Another way that some bloggers like to get into the rhythm of creating content and to set up an editorial calendar is to make each different day of the week a different type of post day. On Monday, you might create your list post. On Tuesday, you might write a review post. On Wednesday, you might like to publish a how-to post. Thursday might be in an opinion post. Friday might be a link post. Saturday might be a day where you ask your readers a question and have a discussion post. Sunday might be an interview post where you interview someone.

You can slide in whatever you like but the beauty of this is that it creates this rhythm and its different types of posts that will appeal to different types of readers. Give it a go if you’re feeling a bit stuck. Many bloggers start out this way and then their editorial calendar evolves.

It’s probably worth saying at this point that often at the start of the week, I’ll start out with a plan and things change. Don’t get too stuck on it. You don’t have to publish everything you plan at the start. You might get another idea or some news might break that you need to cover instead so you can shuffle things around. Like I said before, there’s a whole heap of tools out there—tools, plugins, templates—that can help you with the editorial calendars.

There are a few that I’ve tried and a few that I’ve heard recommended by others that you might want to check out. If you’re on WordPress, you might like to look at CoSchedule. I’ll give you the link in the show notes. It goes beyond being just an editorial calendar type tool and a very good one at that but also helps you to plan your social media sharing of posts which is really powerful.

There’s also a great plugin for WordPress called Editorial Calendar which we’ve used on ProBlogger for many years. It enables you to see your posts that are coming up as a calendar all within WordPress and to manage those posts from that calendar.

There’s another one that I know many bloggers use called Edit Flow, although it hasn’t been updated for a while. Editorial calendar might be the better choice there. Then, there’s a whole heap of other tools. I know some bloggers who have big teams use a tool called DivvyHQ. It’s a content management system and a calendar all wrapped into one with lots of shared calendars but it’s a paid tool and it’s probably better if you’ve got a larger team.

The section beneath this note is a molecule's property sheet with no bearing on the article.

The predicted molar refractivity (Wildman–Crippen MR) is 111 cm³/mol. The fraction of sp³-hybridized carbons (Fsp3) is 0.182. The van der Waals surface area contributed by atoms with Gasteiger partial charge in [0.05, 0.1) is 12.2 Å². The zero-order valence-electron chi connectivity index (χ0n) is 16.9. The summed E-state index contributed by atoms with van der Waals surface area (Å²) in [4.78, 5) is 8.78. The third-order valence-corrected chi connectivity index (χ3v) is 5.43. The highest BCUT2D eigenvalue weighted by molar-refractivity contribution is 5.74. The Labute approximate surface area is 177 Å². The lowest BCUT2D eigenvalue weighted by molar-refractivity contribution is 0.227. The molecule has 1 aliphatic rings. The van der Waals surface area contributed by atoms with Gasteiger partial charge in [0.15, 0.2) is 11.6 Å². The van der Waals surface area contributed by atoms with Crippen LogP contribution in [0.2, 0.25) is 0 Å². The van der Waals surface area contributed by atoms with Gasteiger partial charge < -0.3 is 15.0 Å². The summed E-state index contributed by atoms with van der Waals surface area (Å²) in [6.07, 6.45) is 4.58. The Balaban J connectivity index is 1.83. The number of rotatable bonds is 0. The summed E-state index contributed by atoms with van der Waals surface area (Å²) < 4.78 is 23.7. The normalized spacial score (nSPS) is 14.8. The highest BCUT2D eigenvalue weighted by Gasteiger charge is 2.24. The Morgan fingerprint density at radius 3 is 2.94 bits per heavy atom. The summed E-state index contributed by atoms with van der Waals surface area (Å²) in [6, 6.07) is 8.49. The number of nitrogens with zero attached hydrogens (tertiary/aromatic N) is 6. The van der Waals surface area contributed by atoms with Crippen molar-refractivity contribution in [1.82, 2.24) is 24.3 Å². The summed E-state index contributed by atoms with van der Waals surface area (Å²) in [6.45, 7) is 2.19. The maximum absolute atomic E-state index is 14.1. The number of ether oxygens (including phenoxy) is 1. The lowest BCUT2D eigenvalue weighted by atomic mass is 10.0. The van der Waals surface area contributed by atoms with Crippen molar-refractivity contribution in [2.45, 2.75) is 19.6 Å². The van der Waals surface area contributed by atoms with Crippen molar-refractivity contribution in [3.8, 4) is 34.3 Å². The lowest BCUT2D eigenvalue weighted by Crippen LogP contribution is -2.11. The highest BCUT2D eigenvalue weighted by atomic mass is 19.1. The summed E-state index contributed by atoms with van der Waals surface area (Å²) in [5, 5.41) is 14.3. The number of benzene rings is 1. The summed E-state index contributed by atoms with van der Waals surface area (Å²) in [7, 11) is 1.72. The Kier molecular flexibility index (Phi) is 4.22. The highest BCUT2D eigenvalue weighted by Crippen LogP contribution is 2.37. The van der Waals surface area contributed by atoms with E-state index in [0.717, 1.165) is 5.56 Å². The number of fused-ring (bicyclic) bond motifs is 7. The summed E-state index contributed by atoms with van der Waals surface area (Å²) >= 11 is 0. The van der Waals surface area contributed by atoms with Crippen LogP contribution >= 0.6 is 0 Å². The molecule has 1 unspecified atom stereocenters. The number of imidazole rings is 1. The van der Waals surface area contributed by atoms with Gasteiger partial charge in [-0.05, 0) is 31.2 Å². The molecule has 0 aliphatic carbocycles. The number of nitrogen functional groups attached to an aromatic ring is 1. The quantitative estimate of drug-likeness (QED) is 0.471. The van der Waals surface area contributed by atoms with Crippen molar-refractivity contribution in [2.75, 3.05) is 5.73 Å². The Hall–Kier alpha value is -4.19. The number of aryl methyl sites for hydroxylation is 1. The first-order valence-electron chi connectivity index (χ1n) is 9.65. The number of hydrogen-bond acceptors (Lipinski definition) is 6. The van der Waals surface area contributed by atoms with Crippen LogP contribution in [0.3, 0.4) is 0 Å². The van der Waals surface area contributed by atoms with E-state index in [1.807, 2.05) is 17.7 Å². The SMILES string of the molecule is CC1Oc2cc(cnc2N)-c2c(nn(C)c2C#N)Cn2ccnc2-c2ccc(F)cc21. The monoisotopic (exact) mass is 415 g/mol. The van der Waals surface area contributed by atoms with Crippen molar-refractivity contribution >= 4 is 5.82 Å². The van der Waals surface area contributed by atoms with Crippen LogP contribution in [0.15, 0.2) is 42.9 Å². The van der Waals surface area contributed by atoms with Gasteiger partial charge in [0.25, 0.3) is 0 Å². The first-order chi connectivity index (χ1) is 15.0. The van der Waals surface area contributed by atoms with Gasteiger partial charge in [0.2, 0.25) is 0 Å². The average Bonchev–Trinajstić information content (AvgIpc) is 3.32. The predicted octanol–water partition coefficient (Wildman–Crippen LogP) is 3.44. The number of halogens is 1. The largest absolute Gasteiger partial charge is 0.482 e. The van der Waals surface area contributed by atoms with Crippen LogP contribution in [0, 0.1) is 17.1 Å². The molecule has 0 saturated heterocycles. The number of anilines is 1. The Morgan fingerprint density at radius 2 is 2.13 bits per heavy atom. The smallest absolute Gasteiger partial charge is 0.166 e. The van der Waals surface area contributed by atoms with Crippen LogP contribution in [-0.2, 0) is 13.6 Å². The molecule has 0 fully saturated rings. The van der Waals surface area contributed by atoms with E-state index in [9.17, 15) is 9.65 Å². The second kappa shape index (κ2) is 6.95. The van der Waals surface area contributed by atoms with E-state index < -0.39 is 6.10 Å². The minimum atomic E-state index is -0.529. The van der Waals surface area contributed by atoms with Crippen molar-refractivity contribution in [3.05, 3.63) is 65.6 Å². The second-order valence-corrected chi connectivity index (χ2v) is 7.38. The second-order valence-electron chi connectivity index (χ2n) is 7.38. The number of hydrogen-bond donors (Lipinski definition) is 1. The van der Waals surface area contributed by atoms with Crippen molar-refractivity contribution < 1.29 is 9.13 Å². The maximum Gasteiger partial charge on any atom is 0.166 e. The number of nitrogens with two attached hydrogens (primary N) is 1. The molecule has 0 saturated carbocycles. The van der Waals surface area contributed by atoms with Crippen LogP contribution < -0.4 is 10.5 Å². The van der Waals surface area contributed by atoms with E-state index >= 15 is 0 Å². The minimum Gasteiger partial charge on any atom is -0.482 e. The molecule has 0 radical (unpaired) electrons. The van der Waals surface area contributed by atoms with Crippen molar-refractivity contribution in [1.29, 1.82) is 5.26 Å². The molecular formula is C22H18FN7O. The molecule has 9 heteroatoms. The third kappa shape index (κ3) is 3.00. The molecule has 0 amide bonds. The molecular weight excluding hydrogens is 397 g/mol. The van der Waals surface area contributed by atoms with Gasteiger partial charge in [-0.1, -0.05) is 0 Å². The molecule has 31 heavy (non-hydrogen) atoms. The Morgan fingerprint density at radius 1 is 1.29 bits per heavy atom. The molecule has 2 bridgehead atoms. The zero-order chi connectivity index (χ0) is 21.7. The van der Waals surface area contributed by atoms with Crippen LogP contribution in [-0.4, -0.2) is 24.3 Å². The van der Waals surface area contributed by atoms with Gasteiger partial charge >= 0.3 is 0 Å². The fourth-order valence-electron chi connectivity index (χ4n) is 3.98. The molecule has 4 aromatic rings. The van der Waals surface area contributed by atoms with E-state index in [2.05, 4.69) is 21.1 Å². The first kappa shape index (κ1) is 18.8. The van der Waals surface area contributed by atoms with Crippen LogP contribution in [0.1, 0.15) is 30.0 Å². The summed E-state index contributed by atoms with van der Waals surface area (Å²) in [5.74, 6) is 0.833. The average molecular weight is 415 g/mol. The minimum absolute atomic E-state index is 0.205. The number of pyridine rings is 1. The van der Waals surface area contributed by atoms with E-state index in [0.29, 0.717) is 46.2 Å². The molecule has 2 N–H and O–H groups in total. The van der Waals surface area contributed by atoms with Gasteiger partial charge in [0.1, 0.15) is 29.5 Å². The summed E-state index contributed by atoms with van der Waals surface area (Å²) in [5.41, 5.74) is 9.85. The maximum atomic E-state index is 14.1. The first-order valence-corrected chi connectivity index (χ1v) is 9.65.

You might simply want to go with a Google document, spreadsheet, Excel, numbers, whatever type of spreadsheet tool that you use. I know many bloggers, perhaps most bloggers, use that. Then, there’s always a calendar tool as well like iCal or Google’s calendar. I’ll give some further reading in the show notes today.

Whatever tools you choose to use, my challenge for you today is to set up that first calendar for next week. It’s important to give it a go. You’ll learn what works for you and what doesn’t and then can evolve the system that you use. The important thing (for now) is to try it and to set something up, to think ahead about your content, and to see what impact it has upon you as a writer but also upon the content you create and your readers.

I hope you’ve enjoyed today’s challenge. This is one that I resisted for a long time in my own blogging but once I started doing it, I wish I’d started doing it earlier because it really transformed a lot of the things that I was doing with my blogs. You can find today’s show notes at where I have listed some further reading but also some links to the tools mentioned in today’s show.

I’d love to also get your review of today’s show and the podcast if you have a moment on iTunes or on stitcher where our podcast is hosted. I really do read all of those reviews and really appreciate the kind words that have already been left there. Thank you so much to those of you who’ve done that. I’d love to read yours, it does help us to get our show out a little further. I look forward to chatting with you tomorrow on day 13 of 31 Days to Build a Better Blog.

How did you go with today’s challenge?

  • Do you already have an editorial calendar?
  • What tool do you use if any?
  • What does your next week of blogging look like in your editorial calendar?